Best of Last Week: Speed of sound upper limit found, new solar panel design and machine washing COVID-19 masks

October 12, 2020 by Bob Yirka
Credit: Pixabay/CC0 Public Domain

It was a good week for physics as a team with members from the Institute for High Pressure Physics in Troitsk, the University of Cambridge and Queen Mary University of London found the upper limit for the speed of sound. When moving through solid atomic hydrogen, sound traveled close to the theoretical fundamental limit. And amateur physicists Jussi Lindgren and Jukka Liukkonen devised a new interpretation of quantum mechanics that suggests reality does not depend on the person measuring it. Also, a team at the University of Maryland presented new mathematical tools to better understand simulations of hyperbolic spaces. They called them mind- and space-bending physics on a convenient chip.

In technology news, a combined team from the University of York and NOVA University of Lisbon unveiled a new solar panel design that could lead to wider use of renewable energy—the design is based on checkerboard lines that increased their ability to absorb light. And a team with members from the University of Sussex Business School and the International School of Management found that countries should prioritize support for renewables rather than nuclear power if they want to lower emissions rapidly and do it as cost-effectively as possible. Also, an international team of engineers demonstrated wearable sensors that could be printed directly on the skin without using heat. And a team with members from the Bretagne Atlantique Research Center and the French National Center for Scientific Research wondered whether explanations for data-based predictions actually increase user trust in AI.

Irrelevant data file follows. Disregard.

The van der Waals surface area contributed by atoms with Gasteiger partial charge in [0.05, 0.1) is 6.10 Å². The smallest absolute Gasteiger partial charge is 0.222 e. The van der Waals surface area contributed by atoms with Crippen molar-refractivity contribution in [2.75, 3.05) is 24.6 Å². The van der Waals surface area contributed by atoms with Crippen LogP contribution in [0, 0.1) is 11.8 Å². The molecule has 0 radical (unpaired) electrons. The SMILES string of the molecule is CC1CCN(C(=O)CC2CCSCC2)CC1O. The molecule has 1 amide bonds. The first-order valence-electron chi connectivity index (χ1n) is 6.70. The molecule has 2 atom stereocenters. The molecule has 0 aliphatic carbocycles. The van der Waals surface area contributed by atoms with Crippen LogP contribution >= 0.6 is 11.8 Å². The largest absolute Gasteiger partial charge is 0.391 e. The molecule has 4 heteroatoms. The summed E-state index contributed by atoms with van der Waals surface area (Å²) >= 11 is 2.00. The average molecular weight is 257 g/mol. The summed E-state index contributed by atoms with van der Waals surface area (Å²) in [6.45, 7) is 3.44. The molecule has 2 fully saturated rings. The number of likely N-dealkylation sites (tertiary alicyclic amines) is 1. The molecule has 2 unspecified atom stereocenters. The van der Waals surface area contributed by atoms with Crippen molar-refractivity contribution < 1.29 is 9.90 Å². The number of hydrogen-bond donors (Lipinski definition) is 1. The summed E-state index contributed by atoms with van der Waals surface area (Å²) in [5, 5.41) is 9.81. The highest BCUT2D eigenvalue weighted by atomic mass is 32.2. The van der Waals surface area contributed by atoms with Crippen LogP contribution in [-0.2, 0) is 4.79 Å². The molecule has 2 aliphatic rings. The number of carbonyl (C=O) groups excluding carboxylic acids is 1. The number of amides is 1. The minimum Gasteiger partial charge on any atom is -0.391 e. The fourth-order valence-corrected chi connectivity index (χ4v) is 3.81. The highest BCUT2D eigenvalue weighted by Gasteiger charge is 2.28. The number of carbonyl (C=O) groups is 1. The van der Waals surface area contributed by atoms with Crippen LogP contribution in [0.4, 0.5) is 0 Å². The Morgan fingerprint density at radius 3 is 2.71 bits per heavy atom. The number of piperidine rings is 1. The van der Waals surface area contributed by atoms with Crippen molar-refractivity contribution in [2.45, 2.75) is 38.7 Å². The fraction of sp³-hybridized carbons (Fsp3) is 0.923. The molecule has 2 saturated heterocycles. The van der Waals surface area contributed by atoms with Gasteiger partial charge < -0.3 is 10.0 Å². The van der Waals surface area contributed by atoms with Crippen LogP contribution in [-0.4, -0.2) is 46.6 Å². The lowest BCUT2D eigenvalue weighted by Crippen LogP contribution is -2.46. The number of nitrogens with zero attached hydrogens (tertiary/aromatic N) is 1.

In other news, a team at the University of Birmingham found that a deficiency of vitamin D increased the risk of COVID-19 in healthcare workers. And a team of mathematicians and computer scientists at Carnegie Mellon University solved a 90-year-old geometry problem called Keller's conjecture.

And finally, if you are like billions of others around the world still trying to protect yourself and your loved ones from being infected with the SARS-CoV-2 virus, you may want to check out the results of a study done by a team at UNSW Sydney: they found that cloth masks work, but only if you machine wash them after use.

© 2020 Science X Network

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